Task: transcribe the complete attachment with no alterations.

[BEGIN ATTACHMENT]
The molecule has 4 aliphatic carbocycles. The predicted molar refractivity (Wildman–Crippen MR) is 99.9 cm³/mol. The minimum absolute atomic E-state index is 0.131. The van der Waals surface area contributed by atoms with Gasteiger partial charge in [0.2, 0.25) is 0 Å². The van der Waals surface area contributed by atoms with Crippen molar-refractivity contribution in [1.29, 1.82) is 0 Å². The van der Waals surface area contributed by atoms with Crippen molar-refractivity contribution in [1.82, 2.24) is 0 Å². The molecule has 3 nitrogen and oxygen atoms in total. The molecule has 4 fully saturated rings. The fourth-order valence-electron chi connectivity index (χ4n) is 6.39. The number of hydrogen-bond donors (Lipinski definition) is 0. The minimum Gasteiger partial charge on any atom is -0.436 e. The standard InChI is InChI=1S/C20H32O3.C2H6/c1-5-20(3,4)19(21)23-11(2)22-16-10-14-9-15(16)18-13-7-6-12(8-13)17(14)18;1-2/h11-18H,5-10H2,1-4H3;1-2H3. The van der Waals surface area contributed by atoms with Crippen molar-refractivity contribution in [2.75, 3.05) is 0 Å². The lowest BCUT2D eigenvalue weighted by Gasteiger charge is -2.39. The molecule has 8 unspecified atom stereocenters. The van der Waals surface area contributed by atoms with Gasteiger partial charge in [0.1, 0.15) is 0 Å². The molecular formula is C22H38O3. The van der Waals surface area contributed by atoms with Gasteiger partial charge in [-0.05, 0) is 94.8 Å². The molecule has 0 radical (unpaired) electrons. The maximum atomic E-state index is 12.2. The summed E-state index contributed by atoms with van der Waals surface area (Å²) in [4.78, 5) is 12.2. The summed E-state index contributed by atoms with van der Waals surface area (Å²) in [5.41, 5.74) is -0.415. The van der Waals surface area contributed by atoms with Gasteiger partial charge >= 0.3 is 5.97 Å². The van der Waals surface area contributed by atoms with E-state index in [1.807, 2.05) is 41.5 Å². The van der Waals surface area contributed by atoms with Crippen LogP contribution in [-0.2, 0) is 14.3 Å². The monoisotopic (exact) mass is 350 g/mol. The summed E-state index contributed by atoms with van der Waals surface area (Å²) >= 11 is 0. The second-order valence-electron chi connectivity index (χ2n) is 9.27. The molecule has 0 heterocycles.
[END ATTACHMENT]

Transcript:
The molecule has 4 aliphatic carbocycles. The predicted molar refractivity (Wildman–Crippen MR) is 99.9 cm³/mol. The minimum absolute atomic E-state index is 0.131. The van der Waals surface area contributed by atoms with Gasteiger partial charge in [0.2, 0.25) is 0 Å². The van der Waals surface area contributed by atoms with Crippen molar-refractivity contribution in [1.29, 1.82) is 0 Å². The van der Waals surface area contributed by atoms with Crippen molar-refractivity contribution in [1.82, 2.24) is 0 Å². The molecule has 3 nitrogen and oxygen atoms in total. The molecule has 4 fully saturated rings. The fourth-order valence-electron chi connectivity index (χ4n) is 6.39. The number of hydrogen-bond donors (Lipinski definition) is 0. The minimum Gasteiger partial charge on any atom is -0.436 e. The standard InChI is InChI=1S/C20H32O3.C2H6/c1-5-20(3,4)19(21)23-11(2)22-16-10-14-9-15(16)18-13-7-6-12(8-13)17(14)18;1-2/h11-18H,5-10H2,1-4H3;1-2H3. The van der Waals surface area contributed by atoms with Crippen molar-refractivity contribution in [2.75, 3.05) is 0 Å². The lowest BCUT2D eigenvalue weighted by Gasteiger charge is -2.39. The molecule has 8 unspecified atom stereocenters. The van der Waals surface area contributed by atoms with Gasteiger partial charge in [0.1, 0.15) is 0 Å². The molecular formula is C22H38O3. The van der Waals surface area contributed by atoms with Gasteiger partial charge in [-0.05, 0) is 94.8 Å². The molecule has 0 radical (unpaired) electrons. The maximum atomic E-state index is 12.2. The summed E-state index contributed by atoms with van der Waals surface area (Å²) in [4.78, 5) is 12.2. The summed E-state index contributed by atoms with van der Waals surface area (Å²) in [5.41, 5.74) is -0.415. The van der Waals surface area contributed by atoms with Gasteiger partial charge >= 0.3 is 5.97 Å². The van der Waals surface area contributed by atoms with E-state index in [1.807, 2.05) is 41.5 Å². The van der Waals surface area contributed by atoms with Crippen LogP contribution in [-0.2, 0) is 14.3 Å². The monoisotopic (exact) mass is 350 g/mol. The summed E-state index contributed by atoms with van der Waals surface area (Å²) >= 11 is 0. The second-order valence-electron chi connectivity index (χ2n) is 9.27. The molecule has 0 heterocycles.